Tanzania bans importation of sugar to protect local firms
Sugarcane farm Photo: AFP
Tanzania has announced that it will stop issuing new permits for importation of sugar effective June, to protect local manufacturers.
Minister for Industry, Trade and Investment Charles Mwijage said the government will only maintain the import licences currently in place as it seeks to boost local production.
The government has issued permits for the importation of 130,000 tonnes to fill the current supply gap for domestic and industrial sugar. There is a deficit of about 125,000 tonnes, which will be imported from India, Brazil, Thailand and other Asian states.
Local sugar factories are expected to increase production this year to feed the local demand. With a 50 million population, Tanzania’s annual sugar consumption is estimated at 590,000 tonnes, out of which 135,000 tonnes are for industrial use.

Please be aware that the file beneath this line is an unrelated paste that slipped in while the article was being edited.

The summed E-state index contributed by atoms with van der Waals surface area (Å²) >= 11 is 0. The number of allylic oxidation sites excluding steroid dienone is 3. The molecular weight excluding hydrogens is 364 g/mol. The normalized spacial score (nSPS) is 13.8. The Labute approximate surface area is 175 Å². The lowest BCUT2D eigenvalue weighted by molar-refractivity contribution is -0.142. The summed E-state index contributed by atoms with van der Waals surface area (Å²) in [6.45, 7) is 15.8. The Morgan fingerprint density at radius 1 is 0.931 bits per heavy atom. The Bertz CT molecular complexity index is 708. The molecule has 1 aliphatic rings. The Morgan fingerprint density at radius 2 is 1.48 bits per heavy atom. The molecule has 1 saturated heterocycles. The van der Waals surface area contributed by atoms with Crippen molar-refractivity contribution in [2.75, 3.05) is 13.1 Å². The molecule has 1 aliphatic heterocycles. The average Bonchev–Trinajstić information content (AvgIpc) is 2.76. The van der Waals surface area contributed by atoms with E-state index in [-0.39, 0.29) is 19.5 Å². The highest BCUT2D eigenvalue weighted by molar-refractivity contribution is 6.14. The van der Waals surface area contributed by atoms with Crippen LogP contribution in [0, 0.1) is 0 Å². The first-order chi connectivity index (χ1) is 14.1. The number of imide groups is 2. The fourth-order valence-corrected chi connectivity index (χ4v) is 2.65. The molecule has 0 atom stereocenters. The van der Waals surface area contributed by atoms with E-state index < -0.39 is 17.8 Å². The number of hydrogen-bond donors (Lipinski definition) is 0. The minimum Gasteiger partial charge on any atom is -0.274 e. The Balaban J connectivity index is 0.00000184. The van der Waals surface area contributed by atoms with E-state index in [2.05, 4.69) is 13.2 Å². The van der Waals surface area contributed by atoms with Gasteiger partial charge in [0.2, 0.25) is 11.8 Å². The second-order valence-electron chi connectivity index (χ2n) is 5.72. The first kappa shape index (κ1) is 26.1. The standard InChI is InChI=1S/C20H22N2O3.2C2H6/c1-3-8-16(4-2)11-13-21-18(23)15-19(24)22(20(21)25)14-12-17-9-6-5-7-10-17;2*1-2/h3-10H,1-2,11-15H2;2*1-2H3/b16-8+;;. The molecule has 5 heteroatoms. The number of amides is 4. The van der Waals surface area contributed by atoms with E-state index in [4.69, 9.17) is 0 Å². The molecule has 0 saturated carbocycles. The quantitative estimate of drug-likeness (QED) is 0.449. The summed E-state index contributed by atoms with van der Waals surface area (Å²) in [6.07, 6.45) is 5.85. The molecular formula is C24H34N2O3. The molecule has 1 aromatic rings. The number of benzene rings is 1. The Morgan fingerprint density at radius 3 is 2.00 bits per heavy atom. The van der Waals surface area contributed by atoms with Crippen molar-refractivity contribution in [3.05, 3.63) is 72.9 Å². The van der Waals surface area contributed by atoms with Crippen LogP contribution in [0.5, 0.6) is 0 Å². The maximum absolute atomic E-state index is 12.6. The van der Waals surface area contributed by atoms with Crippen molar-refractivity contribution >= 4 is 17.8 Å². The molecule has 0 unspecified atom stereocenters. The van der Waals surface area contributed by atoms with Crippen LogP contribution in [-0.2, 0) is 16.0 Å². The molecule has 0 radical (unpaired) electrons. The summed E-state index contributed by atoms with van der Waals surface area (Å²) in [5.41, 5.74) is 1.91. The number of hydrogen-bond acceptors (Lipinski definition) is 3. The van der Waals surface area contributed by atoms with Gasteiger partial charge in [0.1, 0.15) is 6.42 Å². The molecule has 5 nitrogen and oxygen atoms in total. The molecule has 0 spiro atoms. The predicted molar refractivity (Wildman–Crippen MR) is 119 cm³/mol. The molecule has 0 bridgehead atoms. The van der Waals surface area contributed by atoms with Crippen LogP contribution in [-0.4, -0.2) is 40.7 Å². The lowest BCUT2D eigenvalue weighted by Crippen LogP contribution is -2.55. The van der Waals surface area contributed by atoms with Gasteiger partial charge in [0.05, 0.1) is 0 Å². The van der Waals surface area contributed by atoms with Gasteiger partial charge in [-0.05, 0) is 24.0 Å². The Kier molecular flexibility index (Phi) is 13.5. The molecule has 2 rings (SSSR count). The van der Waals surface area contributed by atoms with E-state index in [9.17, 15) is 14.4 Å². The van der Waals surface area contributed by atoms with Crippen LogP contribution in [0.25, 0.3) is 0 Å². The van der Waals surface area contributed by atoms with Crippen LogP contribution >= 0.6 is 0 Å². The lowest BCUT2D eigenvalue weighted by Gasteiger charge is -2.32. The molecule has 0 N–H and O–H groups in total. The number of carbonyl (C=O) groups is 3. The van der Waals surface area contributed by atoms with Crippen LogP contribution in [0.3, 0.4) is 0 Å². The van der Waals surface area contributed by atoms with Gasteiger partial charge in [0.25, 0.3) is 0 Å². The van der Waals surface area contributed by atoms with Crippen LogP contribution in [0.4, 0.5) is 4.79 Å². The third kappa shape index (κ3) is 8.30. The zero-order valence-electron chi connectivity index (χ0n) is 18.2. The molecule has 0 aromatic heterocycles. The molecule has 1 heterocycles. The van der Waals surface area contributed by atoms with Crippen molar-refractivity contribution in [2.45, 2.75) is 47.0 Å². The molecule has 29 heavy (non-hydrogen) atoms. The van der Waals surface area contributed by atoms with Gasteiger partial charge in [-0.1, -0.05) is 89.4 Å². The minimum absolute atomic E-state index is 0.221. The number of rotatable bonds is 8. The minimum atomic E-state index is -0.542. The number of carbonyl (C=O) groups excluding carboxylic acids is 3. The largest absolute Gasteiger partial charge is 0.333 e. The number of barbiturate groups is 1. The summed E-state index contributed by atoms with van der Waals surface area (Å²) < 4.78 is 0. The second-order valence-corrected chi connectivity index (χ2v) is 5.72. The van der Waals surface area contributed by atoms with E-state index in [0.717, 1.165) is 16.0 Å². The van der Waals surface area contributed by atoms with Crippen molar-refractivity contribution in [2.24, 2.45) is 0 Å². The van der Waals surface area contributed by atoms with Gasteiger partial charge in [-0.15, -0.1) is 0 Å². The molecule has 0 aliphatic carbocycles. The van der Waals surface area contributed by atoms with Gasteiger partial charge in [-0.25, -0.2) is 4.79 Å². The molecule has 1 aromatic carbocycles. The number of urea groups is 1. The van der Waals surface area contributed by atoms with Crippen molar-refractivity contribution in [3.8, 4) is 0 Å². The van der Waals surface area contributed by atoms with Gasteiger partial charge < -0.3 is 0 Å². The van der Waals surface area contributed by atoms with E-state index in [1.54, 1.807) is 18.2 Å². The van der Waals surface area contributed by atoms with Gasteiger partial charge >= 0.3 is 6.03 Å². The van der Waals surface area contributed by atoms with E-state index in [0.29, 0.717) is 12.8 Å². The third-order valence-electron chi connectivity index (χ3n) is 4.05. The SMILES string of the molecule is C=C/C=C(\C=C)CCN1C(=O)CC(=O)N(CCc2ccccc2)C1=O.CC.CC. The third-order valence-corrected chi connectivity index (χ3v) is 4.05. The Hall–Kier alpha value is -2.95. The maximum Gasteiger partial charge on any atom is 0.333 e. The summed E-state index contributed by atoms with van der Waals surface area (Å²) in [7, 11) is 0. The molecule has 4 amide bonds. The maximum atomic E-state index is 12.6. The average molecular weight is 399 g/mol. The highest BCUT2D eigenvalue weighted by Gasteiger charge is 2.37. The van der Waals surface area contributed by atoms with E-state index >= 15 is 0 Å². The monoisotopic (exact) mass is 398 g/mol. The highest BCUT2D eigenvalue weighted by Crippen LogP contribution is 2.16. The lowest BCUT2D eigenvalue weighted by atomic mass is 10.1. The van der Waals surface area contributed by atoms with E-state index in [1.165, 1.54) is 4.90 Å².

President John Magufuli also said the government has encouraged sugar manufacturers to invest in the country to stem imports.
Sugar in Tanzania is produced by four large companies — Kilombero Sugar Company, majority owned by South Africa’s Illovo Sugar, Mtibwa, Kagera and TPC, a unit of Mauritius sugar producer Alteo.
Strategic areas where sugar plants will be established the next four years are in the Rufiji River Valley, Kigoma, Kilosa, Ngerengere and Bagamoyo, all earmarked for sugarcane cultivation